Massive galaxies in the early Universe should have contained large amounts of cold molecular gas, the fuel required to make stars. But new observations from the Atacama Large Millimeter/submillimeter Array (ALMA) and the NASA/ESA Hubble Space Telescope show that these galaxies had extremely little dust at early times, and by proxy very little molecular gas; the implication is that the early galaxies shut off star formation because their reservoir of molecular gas was rapidly depleted or removed.
This composite image of the galaxy cluster MACSJ 0138 shows data from ALMA and Hubble. Image credit: ALMA / ESO / NAOJ / NRAO / S. Dagnello, NRAO / STScI / Whitaker et al.
“The most massive galaxies in the Universe lived fast and furious, creating their stars in a remarkably short amount of time,” said Dr. Kate Whitaker, an astronomer at the University of Massachusetts, Amherst.
“Gas, the fuel of star formation, should be plentiful at these early times in the Universe.”
“We originally believed that these quenched galaxies hit the brakes just a few billion years after the Big Bang.”
“In our new research, we’ve concluded that early galaxies didn’t actually put the brakes on, but rather, they were running on empty.”
Using ALMA and Hubble, Dr. Whitaker and her colleagues observed six strongly lensed galaxies: MRG-M134115, MRG-M013816, MRG-M212917, MRG-M015016, MRG-M045418, and MRG-M142318.
The study was part of the REsolving QUIEscent Magnified (REQUIEM) galaxy survey, which uses extremely massive foreground galaxy clusters as natural telescopes.
The observations revealed the target galaxies’ continuum emission — a tracer of dust — at millimeter wavelengths, allowing the authors to infer the amount of gas in the galaxies.
The team found that the cessation of star formation in these galaxies was not caused by a sudden inefficiency in the conversion of cold gas to stars. Instead, it was the result of the depletion or removal of the gas reservoirs in the galaxies.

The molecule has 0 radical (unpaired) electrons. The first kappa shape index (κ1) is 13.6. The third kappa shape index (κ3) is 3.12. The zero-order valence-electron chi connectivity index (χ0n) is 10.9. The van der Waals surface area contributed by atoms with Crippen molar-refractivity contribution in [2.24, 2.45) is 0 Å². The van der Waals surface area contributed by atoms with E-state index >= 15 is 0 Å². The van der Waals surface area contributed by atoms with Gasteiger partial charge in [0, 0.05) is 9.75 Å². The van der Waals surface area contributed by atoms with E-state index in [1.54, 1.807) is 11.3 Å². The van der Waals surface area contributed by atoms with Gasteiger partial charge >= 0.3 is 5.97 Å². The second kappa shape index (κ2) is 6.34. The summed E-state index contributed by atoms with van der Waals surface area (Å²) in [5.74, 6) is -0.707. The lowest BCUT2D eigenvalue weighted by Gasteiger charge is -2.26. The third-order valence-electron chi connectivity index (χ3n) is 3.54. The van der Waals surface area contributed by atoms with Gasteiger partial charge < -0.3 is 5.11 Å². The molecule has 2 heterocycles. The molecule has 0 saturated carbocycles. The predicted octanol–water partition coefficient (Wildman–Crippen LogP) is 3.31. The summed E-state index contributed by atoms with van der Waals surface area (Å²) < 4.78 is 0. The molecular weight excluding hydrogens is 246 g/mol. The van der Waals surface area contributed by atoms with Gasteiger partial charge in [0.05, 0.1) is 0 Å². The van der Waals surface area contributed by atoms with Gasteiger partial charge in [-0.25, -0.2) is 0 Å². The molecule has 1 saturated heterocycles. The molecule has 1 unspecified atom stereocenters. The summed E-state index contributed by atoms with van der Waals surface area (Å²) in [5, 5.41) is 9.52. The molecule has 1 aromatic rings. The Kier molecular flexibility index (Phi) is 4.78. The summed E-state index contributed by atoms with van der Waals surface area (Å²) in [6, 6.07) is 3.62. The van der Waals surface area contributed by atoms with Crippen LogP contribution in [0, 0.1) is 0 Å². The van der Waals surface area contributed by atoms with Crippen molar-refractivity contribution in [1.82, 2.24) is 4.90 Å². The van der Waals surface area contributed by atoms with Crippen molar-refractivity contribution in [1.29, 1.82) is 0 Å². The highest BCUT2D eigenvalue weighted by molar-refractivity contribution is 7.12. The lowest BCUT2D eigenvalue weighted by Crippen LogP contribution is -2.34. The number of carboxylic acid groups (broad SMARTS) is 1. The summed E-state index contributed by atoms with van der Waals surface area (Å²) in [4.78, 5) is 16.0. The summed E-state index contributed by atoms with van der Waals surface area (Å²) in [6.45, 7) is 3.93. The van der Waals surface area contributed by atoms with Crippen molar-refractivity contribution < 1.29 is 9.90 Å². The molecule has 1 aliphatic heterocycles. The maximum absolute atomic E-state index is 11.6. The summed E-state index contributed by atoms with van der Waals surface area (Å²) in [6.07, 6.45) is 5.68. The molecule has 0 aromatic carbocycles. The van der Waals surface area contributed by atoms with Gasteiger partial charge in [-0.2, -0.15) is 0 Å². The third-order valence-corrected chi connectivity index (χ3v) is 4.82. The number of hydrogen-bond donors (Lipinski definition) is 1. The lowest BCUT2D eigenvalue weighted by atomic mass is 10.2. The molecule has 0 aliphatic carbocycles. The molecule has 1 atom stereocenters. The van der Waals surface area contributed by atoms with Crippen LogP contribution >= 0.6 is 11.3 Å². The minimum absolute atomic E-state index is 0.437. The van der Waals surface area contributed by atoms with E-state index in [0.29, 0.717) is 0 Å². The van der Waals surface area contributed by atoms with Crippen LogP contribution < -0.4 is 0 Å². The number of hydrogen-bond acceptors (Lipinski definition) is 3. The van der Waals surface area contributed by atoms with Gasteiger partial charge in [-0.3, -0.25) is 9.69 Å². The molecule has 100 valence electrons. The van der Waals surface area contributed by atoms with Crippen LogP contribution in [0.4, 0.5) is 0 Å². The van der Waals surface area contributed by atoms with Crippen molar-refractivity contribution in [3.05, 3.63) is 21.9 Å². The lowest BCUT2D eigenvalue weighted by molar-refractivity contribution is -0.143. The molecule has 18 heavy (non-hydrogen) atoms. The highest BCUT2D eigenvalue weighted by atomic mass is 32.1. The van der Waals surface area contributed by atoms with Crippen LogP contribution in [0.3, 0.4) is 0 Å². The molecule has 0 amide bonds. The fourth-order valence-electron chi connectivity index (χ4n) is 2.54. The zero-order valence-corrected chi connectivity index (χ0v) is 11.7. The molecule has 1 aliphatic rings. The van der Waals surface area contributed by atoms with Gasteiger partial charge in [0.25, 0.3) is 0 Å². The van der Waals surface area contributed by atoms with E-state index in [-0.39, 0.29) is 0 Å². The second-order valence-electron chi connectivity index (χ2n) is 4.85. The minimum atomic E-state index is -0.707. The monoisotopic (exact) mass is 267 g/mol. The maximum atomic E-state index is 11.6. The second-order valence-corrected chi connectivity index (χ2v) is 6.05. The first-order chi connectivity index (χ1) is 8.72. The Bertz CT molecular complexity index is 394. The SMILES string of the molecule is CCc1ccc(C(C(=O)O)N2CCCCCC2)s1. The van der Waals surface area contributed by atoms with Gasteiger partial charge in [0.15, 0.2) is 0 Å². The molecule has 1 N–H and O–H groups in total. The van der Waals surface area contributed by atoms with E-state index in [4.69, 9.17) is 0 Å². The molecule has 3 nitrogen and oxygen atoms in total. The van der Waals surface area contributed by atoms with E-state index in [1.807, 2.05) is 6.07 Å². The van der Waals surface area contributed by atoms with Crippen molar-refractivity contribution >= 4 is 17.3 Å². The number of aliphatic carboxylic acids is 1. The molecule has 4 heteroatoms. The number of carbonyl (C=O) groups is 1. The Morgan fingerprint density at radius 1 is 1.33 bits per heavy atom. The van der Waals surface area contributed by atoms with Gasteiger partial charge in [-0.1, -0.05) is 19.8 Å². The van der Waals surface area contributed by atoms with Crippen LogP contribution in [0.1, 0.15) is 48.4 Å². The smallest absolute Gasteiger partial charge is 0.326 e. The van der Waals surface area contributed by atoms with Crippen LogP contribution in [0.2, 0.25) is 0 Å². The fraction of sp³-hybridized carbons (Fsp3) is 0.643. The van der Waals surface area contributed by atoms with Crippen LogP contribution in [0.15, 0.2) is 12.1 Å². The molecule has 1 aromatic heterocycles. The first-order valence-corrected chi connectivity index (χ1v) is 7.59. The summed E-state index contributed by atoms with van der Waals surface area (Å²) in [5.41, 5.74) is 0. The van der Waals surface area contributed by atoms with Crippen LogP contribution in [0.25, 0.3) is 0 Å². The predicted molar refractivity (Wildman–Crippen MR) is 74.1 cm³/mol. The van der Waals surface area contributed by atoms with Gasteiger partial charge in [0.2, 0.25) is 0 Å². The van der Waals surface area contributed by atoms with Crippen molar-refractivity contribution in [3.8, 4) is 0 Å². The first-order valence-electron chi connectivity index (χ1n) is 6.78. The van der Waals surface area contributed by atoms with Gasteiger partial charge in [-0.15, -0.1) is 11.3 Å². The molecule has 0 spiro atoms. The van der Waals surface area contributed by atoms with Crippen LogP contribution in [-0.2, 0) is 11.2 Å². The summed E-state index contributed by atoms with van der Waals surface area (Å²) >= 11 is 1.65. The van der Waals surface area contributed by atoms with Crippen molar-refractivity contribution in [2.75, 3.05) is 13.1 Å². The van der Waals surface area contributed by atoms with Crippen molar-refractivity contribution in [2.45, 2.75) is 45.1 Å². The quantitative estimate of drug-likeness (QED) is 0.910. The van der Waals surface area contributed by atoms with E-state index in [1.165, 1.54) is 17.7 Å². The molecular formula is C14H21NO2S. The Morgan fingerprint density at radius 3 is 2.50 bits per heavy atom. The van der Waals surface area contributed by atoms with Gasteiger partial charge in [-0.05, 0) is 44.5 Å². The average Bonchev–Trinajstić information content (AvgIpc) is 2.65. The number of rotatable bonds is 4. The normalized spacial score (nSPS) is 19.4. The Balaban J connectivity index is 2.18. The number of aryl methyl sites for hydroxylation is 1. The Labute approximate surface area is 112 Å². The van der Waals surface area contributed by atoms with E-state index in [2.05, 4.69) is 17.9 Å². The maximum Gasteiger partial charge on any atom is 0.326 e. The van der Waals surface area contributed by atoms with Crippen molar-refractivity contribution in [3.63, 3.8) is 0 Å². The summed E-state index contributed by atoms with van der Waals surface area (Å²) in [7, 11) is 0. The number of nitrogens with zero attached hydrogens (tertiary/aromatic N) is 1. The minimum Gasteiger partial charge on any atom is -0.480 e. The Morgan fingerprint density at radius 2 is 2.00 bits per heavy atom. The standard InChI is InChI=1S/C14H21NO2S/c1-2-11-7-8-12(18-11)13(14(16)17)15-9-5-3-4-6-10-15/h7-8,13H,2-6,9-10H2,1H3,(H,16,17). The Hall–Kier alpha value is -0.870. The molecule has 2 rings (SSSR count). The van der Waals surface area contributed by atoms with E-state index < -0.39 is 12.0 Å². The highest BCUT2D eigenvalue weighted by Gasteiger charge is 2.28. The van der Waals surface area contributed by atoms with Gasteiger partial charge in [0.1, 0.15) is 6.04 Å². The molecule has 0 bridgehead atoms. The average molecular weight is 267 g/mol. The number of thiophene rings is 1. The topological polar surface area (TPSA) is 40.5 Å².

“We don’t yet understand why this happens, but possible explanations could be that either the primary gas supply fueling the galaxy is cut off, or perhaps a supermassive black hole is injecting energy that keeps the gas in the galaxy hot,” said Dr. Christina Williams, an astronomer at the University of Arizona.
“Essentially, this means that the galaxies are unable to refill the fuel tank, and thus, unable to restart the engine on star production.”
Although the astronomers now know that these galaxies are running on empty and that something is keeping them from refilling the tank and from forming new stars, the study represents just the first in a series of inquiries into what made early massive galaxies go, or not.
“We still have so much to learn about why the most massive galaxies formed so early in the Universe and why they shut down their star formation when so much cold gas was readily available to them,” Dr. Whitaker said.
“The mere fact that these massive beasts of the cosmos formed 100 billion stars within about a billion years and then suddenly shut down their star formation is a mystery we would all love to solve, and REQUIEM has provided the first clue.”
The team’s results appear in the journal Nature.
K.E. Whitaker et al. 2021. Quenching of star formation from a lack of inflowing gas to galaxies. Nature 597, 485-488; doi: 10.1038/s41586-021-03806-7